whether defendant would testify does not support Frierson's claim.
At first, defense counsel told the judge that Frierson would testify at trial. (Supplemental Response at B21.) When the judge later made a ruling adverse to the defense regarding other evidence the defense sought to have admitted, defense counsel told the judge that the judge was forcing defendant to testify to get his defense into evidence. (Id. at B30.) When the judge implied that defense counsel had to decide before they gave their opening statements whether Frierson would testify, defense counsel protested that Frierson had a right to wait until the state rested before he had to decide if he wanted to testify. (Id. at B38.) When the judge later reiterated his adverse evidentiary ruling, defense counsel told the judge that by his ruling, he had forced Frierson to choose between his constitutional right to remain silent and his right to present a defense. (Id. at C90.)
The trial judge and defense counsel discussed the admissibility of other evidence that would support Frierson's defense theory, and then the judge asked defense counsel whether they wanted to put Frierson on the record as to whether or not he was going to testify. (Id. at C110-11.) Defense counsel responded that they did not think it was necessary because they and Frierson had a pretty decent relationship. (Id. at C111.) The judge warned defense counsel that they had to put on the record that they talked to Frierson about his testifying, because if he were convicted, he would claim that they did not tell him that he had a right to testify. (Id. at C111.) Regardless of the trial judge's warning, defense counsel never made a record that they told Frierson about his right to testify.
The foregoing colloquy indicates that defense counsel were quite conscious of Frierson's right, and possible need, to testify, and that they were wrestling with the difficult decision of whether to put Frierson on the witness stand. In the complete absence of any evidence to the contrary, the court presumes that defense counsel acted professionally and competently, discussed important decisions with Frierson, and informed Frierson of his right to testify.
Because Frierson has made nothing more than a "barebones assertion" that his counsel failed to tell him of his right to testify and instead told him that he could not testify, the court will not grant an evidentiary hearing or other action on Frierson's claim.
F. Rights to confront accuser and present defense
In his reply to the state's answer to his habeas corpus petition, Frierson raises a new claim not included in his petition. Frierson contends that the trial court's refusal to permit him to impeach the victim concerning her prostitution activities deprived Frierson of his constitutional rights under the Sixth and Fourteenth Amendments to present his case and confront his accuser.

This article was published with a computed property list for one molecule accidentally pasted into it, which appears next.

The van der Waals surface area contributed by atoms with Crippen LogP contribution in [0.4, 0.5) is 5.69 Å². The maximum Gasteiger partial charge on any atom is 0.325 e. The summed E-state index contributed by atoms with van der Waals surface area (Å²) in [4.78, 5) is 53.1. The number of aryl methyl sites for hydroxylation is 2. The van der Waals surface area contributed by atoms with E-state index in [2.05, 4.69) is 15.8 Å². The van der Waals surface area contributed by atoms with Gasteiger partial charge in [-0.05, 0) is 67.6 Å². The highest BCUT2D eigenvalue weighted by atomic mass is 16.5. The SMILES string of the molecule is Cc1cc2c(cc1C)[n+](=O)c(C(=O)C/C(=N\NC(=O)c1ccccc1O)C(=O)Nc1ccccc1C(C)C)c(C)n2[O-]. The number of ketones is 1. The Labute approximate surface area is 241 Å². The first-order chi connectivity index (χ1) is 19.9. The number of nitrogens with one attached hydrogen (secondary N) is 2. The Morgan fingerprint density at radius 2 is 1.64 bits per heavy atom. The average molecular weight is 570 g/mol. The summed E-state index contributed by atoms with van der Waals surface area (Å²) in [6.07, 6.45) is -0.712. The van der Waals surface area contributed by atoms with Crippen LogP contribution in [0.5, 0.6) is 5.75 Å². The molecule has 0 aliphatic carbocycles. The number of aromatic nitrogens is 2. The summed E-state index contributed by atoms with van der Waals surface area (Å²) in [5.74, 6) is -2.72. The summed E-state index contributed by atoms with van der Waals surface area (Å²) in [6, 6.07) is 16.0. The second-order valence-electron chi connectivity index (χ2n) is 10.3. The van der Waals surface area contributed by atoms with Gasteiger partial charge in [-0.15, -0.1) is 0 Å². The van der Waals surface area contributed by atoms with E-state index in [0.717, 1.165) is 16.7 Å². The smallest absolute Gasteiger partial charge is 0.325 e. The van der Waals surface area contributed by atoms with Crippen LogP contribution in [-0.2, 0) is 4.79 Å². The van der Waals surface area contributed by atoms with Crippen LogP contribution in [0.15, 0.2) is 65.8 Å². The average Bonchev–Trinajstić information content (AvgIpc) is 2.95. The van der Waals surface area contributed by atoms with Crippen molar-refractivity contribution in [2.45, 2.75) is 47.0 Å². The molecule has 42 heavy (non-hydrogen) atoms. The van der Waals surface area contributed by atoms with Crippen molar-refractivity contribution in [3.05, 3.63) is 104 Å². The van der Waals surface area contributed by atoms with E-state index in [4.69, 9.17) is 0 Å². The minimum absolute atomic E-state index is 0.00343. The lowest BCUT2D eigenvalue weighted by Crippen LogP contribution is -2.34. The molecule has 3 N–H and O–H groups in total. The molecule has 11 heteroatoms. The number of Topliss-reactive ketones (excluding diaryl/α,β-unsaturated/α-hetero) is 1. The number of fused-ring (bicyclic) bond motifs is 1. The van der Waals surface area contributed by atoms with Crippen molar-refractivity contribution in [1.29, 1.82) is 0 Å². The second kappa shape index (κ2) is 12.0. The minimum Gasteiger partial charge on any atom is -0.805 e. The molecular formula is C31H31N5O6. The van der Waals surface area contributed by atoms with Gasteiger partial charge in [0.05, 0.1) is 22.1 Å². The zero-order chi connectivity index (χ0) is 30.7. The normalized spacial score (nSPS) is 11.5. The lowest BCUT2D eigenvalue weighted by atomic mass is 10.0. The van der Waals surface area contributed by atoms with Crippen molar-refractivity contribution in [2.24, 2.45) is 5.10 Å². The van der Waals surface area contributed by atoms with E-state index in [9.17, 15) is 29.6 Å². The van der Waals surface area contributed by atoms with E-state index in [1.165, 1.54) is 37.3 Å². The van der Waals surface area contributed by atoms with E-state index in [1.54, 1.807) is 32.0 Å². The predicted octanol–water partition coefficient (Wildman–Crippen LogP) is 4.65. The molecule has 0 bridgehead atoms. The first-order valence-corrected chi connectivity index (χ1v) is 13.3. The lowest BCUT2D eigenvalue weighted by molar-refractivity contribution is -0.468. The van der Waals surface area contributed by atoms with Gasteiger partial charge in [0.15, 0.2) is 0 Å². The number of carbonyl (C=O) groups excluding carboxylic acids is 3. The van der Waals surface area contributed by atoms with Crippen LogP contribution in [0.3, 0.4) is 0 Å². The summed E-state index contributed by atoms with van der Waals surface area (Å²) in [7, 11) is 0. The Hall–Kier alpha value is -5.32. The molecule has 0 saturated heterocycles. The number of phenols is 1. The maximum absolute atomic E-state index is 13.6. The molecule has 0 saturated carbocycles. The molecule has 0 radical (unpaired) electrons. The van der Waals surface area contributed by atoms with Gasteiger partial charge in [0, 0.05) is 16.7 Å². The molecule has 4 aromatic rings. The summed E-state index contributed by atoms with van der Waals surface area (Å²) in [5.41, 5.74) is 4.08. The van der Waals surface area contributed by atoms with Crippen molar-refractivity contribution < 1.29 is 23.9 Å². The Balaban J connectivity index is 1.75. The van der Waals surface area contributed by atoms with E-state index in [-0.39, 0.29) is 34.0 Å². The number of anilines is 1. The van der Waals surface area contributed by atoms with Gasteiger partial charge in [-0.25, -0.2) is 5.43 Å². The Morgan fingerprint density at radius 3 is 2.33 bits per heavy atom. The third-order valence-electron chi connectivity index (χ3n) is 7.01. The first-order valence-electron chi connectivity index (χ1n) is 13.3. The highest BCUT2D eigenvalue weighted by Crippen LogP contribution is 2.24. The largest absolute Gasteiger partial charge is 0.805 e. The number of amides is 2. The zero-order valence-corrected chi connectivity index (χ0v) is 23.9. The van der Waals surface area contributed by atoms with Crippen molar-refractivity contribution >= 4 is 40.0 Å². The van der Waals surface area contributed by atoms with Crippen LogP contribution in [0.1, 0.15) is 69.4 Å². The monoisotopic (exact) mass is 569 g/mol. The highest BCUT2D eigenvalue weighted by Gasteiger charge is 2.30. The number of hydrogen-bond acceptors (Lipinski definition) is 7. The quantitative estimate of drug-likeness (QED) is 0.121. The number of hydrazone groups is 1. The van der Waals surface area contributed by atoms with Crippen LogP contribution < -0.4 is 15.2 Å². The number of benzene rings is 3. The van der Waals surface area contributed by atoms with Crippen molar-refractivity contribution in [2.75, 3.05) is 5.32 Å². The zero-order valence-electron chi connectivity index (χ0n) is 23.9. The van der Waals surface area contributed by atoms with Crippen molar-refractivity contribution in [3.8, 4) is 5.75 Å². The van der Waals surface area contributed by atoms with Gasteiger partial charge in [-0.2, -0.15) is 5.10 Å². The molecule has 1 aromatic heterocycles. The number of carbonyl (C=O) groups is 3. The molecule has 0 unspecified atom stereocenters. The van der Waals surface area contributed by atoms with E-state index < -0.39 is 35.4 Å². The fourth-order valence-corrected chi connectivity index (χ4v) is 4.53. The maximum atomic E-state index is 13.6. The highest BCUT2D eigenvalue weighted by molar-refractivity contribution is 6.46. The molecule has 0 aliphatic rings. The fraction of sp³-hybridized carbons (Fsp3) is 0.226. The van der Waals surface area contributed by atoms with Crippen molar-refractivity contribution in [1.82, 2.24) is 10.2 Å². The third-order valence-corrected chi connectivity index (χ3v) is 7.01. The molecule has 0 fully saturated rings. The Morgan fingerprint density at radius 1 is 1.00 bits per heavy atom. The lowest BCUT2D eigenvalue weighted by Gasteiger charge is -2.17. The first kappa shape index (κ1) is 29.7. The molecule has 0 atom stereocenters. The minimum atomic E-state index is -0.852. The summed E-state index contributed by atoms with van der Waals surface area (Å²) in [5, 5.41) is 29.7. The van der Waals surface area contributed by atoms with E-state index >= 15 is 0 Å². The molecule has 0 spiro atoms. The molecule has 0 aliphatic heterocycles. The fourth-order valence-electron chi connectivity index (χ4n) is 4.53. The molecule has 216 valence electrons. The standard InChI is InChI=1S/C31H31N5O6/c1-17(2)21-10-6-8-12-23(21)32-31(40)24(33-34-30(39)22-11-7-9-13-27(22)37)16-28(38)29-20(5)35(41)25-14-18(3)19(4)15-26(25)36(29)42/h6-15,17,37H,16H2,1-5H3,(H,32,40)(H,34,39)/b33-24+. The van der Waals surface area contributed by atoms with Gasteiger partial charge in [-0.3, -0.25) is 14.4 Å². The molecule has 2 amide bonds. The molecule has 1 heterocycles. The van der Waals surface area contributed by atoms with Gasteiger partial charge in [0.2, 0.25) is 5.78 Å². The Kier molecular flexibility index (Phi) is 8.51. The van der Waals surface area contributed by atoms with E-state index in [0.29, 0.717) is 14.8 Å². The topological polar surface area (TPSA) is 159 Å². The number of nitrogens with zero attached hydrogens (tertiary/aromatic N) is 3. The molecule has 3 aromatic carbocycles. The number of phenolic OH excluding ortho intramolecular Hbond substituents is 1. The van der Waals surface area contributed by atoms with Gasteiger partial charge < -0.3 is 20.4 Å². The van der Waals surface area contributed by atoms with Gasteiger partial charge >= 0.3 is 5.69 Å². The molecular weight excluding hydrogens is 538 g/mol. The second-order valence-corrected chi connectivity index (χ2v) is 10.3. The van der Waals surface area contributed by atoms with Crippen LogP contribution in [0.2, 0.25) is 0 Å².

This claim was not included in Frierson's petition for a writ of habeas corpus. Therefore, the state was not given an opportunity to respond to it. Nonetheless, the court is able to decide the claim without the state's input.
Frierson presented this same argument to the Illinois Appellate Court on direct appeal from his conviction. (See Answer Ex. A and B.) In affirming Frierson's conviction, the appellate court rejected the merits of the argument. In his petition for leave to appeal to the Illinois Supreme Court, Frierson did not raise the issue of whether he should have been permitted to impeach the victim by evidence of her prostitution activities, and instead based his petition on various other claims of error. (See id. Ex. E.) Similarly, Frierson did not raise the impeachment argument in post-conviction proceedings. (See id. Ex. G, H, and I.)
Federal courts will not consider a claim raised in a habeas corpus petition that has been procedurally defaulted in state court. See Coleman v. Thompson, 501 U.S. 722, 732, 111 S. Ct. 2546, 2555, 115 L. Ed. 2d 640 (1991). Until recently, the Seventh Circuit had long held that any claim that the habeas petitioner failed to present to the state's highest court would be considered procedurally defaulted. See, e.g., Nutall v. Greer, 764 F.2d 462, 463 (7th Cir. 1985). However, in Hogan v. McBride, 74 F.3d 144 (7th Cir. 1996), the court cast doubt on the unequivocal rule that failure to appeal to the state's highest court automatically results in procedural default. The court stated that forfeiture under 28 U.S.C. § 2254 is a "question of a state's internal law: failure to present a claim at the time, and in the way, required by the state is an independent state ground of decision, barring review in federal court." Hogan, 74 F.3d at 146 (citing Coleman, 501 U.S. at 729-44, 111 S. Ct. at 2553-62; Harris v. Reed, 489 U.S. 255, 262, 109 S. Ct. 1038, 1043, 103 L. Ed. 2d 308 (1989)). The court warned that "future litigants cannot read Nutall and its successors as absolute bars even in Illinois. In every case, the initial question is whether the state demands that the particular kind of issue be presented in a petition for discretionary review, on pain of forfeiture." Hogan, 74 F.3d at 147.